International Financial Integration, Crises, and Monetary Policy: Evidence from the Euro Area Interbank Crises International Financial Integration, Crises, and Monetary Policy: Evidence from the Euro Area Interbank Crises

By Puriya Abbassi, Falk Bräuning, Falko Fecht, and José-Luis Peydró

Since the mid-1980s, international capital flows have increased due to improved cross-border financial integration. However, the greater interconnection has exacerbated the effect that adverse liquidity shocks may have upon the world’s financial system. In September 2008, the failure of Lehman Brothers, a U.S. investment bank, marked the peak of the global financial crisis, which central banks combated using new and unprecedented policy measures. By early 2010, another crisis erupted in the euro area—due to concerns about sovereign default in Greece, Ireland, and Portugal and the health of Spain’s banking sector (collectively, the GIPS countries)—that prompted the European Central Bank (ECB) to engage in repeated rounds of intervention over a multi-year period. Despite the importance of understanding how financial crises affect cross-border lending channels, and whether the new and expansionary nonstandard monetary policy actions have helped repair financial markets, there is a dearth of empirical analysis on this topic due to a lack of micro-level data.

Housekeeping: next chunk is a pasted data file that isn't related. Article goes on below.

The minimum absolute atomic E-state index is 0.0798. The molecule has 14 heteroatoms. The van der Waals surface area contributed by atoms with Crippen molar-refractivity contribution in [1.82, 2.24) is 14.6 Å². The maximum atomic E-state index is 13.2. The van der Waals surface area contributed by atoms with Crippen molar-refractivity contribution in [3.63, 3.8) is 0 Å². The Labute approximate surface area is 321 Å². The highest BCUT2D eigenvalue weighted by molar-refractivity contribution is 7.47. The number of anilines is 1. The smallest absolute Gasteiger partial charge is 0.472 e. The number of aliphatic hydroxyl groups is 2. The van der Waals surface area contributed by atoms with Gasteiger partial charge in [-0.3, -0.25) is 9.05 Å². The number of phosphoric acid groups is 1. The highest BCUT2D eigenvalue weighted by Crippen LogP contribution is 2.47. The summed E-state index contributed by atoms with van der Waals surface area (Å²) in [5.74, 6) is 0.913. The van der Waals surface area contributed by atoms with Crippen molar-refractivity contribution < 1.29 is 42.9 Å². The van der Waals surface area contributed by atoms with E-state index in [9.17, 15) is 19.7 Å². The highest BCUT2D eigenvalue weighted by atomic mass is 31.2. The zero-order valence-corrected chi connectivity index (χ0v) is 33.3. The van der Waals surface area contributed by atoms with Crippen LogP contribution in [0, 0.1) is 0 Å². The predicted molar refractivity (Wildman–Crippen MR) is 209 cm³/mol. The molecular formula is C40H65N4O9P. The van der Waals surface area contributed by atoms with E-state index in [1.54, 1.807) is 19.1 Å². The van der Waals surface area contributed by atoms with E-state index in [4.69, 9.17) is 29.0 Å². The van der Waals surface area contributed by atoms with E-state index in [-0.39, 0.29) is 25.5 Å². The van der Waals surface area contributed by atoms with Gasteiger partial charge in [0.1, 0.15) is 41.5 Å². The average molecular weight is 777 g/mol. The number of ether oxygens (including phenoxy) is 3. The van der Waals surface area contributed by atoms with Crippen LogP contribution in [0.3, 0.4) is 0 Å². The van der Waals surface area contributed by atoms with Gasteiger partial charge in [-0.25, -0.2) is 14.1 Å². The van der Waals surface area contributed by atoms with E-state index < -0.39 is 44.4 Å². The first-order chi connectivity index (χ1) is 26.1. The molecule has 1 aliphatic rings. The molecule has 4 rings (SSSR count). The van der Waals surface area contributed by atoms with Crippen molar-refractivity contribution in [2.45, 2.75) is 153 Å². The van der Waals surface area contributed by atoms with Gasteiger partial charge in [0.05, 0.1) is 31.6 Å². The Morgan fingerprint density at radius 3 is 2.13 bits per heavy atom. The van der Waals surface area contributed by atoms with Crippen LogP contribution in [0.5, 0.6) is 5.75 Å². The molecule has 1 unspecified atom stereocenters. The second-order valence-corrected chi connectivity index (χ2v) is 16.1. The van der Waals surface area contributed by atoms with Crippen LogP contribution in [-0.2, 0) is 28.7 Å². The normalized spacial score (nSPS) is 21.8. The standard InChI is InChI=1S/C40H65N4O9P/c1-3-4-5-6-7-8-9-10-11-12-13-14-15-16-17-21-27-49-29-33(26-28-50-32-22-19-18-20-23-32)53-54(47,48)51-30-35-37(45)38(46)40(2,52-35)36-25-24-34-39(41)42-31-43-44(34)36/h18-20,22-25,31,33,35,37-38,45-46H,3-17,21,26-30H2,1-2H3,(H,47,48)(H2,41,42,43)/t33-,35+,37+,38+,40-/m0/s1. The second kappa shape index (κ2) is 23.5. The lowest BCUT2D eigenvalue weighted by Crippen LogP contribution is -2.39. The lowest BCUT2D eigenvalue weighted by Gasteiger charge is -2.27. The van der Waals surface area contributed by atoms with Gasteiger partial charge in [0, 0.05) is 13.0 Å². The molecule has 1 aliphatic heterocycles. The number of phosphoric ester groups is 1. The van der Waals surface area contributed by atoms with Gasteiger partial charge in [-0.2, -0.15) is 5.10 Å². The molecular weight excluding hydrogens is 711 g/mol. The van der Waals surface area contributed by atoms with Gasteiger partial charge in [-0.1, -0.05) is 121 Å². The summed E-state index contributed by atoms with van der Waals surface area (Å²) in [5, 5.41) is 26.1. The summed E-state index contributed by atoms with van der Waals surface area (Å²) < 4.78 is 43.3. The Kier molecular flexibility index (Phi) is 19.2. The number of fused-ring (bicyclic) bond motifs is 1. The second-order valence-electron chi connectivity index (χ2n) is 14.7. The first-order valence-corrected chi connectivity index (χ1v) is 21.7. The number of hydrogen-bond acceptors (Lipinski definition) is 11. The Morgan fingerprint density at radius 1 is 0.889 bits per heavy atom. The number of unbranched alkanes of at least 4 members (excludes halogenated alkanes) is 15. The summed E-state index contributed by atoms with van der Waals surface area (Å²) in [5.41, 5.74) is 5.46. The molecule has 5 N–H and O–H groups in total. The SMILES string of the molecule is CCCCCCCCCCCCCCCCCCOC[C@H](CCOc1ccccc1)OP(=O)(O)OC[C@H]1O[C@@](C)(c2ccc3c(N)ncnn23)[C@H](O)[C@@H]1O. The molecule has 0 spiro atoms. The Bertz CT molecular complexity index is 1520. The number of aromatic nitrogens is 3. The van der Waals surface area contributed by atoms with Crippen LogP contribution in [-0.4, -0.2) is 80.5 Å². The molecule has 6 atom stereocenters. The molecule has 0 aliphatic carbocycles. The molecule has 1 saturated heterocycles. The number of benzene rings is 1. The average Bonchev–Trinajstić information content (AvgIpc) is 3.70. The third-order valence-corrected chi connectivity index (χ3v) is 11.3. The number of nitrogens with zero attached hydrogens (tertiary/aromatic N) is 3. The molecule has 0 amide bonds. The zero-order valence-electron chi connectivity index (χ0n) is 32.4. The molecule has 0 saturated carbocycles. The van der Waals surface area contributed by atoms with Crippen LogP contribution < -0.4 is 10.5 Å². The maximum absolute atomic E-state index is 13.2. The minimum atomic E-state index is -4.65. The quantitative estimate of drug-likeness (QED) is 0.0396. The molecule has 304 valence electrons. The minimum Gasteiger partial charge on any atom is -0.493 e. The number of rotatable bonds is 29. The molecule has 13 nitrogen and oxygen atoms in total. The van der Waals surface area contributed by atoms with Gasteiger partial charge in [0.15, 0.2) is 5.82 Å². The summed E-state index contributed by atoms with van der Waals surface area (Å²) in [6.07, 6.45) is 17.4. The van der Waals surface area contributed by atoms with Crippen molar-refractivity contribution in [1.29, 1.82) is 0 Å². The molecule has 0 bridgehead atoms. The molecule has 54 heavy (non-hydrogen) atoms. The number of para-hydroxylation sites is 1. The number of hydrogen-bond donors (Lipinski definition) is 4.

This paper uses a new and comprehensive micro-credit dataset on euro-denominated overnight loans in the interbank market, analyzed at the lender-borrower level, during the periods surrounding the Lehman Brothers’ failure and the European sovereign debt crisis. By comparing loans made to the same borrower on the same day that differ only by whether the lender is a foreign or a domestic bank, the authors identify the cross-border effects that are masked when data is aggregated at the bank or country level. This approach helps identify the factors that contribute to the reduction in cross-border lending and assess to what extent nonstandard expansionary monetary policies help to mitigate cross-border frictions that inhibit the supply of credit.

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